Health what does rheumatism do to the skin augsburger allgemeine

Health: What does the rheumatism do on the skin?

As if one disease wasn't enough: Many rheumatism patients are not only tormented by their joint problems, but also by massive skin symptoms. It's the same the other way around – skin patients often have rheumatic complaints as well. But why is that? Rheumatic illnesses, says private lecturer Dr. Hans Starz, senior physician at the Clinic for Dermatology and Allergology at Augsburg Hospital, are also caused by a dysregulation of the immune system. Over the activation of the immune system again it comes also to skin diseases. Inflammation is the common denominator, so to speak.

Rheumatism patients torment themselves with skin symptoms

Rheumatologists and dermatologists would each have a different focus in their approach to the problem and could complement each other very well. The dermatologist can see the changes in the skin directly and can easily take samples from the skin for microscopic examinations; the rheumatologist can assess not only joints, tendons, muscles and ligaments, but also the internal organs as an internist. "It's good for the patient when the information flows together," Starz emphasizes. "Together we are strong and can help the patient better."

The "rheumatic diseases with skin involvement" include first and foremost rheumatoid arthritis, formerly also called polyarthritis, the most common inflammatory disease of the joints in this country. In Germany, it is amed that there are around 800,000 sufferers – the majority of whom are women. In connection with the disease, one sees now and then "rheumatic nodules" on the skin, says Starz. These are small nodules in the subcutaneous tie, preferably in areas that are exposed to mechanical stress, such as the extensor side of the elbow.

Rheumatism comes with different subtypes

But that is not all. Skin bleeding or a net-like drawing on the skin can also be associated with rheumatoid arthritis. A noticeable skin sign in another rheumatic disease, lupus erythematosus (LE), is "butterfly erythema" on the face: a butterfly-shaped, symmetrical redness of the skin on the nose, forehead and cheeks. LE itself is a rare autoimmune disease, which means that the immune system is misregulated and attacks one's own body.

There are various subtypes of the disease, some concentrated more on the skin and others on other organs, reports Starz, who recently lectured on "Skin and Rheumatism" in Augsburg, Germany. The skin forms are "quite uncomfortable" and tend to scar. "They are not so easy to treat", regrets the dermatologist, a therapy "only from the outside", i.e. by creams or similar, unfortunately does not work in most cases.

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LE patients are also sensitive to the sun and often have mucosal changes, for example in the mouth, he said. Microscopically, characteristic patterns of inflammation can be seen in the skin. A non-specific skin change that can occur in LE is Raynaud's syndrome, a circulatory disorder that causes fingers to turn white.

Psoriasis affects skin and joints

Probably one of the best-known diseases that affect both skin and joints is psoriasis, medically called. "People used to think it was just a skin disease," says the senior physician. Today we know: "It is already an immune disease of the skin, but it can also affect other organs."The risk of a psoriasis patient also suffering joint reactions in the form of arthritis in the course of his or her life is between ten and 20 percent.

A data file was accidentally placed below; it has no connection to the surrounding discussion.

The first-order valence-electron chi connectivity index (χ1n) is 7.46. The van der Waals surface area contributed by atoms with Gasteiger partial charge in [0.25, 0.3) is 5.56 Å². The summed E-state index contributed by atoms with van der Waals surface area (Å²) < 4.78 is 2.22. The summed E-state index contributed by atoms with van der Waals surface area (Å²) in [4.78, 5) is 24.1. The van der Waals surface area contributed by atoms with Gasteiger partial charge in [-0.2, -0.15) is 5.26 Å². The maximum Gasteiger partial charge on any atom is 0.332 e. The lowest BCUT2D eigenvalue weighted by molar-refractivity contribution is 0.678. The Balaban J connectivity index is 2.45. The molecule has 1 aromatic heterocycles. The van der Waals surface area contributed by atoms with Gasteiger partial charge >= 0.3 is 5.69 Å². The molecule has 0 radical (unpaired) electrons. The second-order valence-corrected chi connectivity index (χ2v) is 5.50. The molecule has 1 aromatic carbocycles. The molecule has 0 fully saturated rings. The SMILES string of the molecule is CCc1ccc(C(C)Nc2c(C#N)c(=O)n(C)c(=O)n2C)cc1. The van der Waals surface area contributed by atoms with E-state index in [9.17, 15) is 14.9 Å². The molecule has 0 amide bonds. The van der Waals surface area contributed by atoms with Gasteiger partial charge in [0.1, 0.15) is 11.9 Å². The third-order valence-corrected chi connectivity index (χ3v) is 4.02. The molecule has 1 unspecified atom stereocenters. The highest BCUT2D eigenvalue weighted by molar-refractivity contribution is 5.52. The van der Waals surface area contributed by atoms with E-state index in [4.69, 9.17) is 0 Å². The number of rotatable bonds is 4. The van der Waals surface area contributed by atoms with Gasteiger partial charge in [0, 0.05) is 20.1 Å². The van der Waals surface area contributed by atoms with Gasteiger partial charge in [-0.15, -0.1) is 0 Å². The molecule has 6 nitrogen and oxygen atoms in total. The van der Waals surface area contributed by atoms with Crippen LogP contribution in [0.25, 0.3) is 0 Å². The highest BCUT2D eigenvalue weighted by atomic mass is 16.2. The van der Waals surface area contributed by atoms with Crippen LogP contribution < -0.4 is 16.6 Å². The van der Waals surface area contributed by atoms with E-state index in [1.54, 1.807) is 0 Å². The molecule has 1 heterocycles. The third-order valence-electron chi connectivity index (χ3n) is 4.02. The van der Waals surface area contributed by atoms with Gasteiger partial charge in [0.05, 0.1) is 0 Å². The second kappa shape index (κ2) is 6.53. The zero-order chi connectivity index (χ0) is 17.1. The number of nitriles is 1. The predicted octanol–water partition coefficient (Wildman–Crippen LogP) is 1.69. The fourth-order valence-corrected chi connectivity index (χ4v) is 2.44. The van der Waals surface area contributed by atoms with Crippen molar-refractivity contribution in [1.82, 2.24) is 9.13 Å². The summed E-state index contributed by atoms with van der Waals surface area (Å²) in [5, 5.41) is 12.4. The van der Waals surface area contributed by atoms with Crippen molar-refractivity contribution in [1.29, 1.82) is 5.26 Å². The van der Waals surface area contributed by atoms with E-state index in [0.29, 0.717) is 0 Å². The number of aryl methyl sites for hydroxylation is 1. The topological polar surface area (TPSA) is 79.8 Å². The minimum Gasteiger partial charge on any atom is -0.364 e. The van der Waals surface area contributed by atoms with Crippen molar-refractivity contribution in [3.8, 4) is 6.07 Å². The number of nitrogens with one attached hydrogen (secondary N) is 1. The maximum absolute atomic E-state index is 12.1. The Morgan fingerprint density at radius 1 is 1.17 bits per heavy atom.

Also quite well known is Lyme disease, an infectious disease caused by Borrelia and transmitted by ticks. A characteristic, early sign of an infection is erythema migrans on the skin, the "wandering redness" that spreads in a ring around the puncture site. In the later course of the disease, however, inflammatory changes in the skin of the extremities and – among other things – joint involvement may also occur. "These symptoms of disease are mediated through the immune system," Starz says.

Rheumatism drugs cause side effects

Another important area of concern for both rheumatologists and dermatologists is the skin side effects of rheumatic drugs, as well as rheumatic symptoms as a side effect of skin therapies, Starz explains. There is also a well-known example of this: the drug cortisone, which as a potent anti-inflammatory can help quickly and effectively against rheumatic diseases, but in the long term not infrequently also leads to unpleasant side effects. Possible symptoms include a puffy face, "steroid acne" or stretch marks on the skin.

The situation is similar with a dangerous skin disease, malignant melanoma, also known as black skin cancer: Here, the modern drugs that are now available for its treatment also "often have unpleasant side effects," as Starz explains. Interferon, for example, stimulates the immune system and in this way can lead to immune reactions, also in the joints. "This can sometimes be life-threatening," says the senior physician.

And the new drug vemurafenib, which has significantly advanced melanoma therapy, causes joint pain in about one in five patients, among others. "The joint problem then comes to the fore for some patients." The success of therapy could be significantly improved – even in the case of already existing metastases – but often at the price of rheumatism.

The connection between skin conditions and joint problems is something really common, Starz emphasizes. "The immune system is not concentrated on just one organ." Patients often don't realize this: for many sufferers, this connection comes as a surprise.

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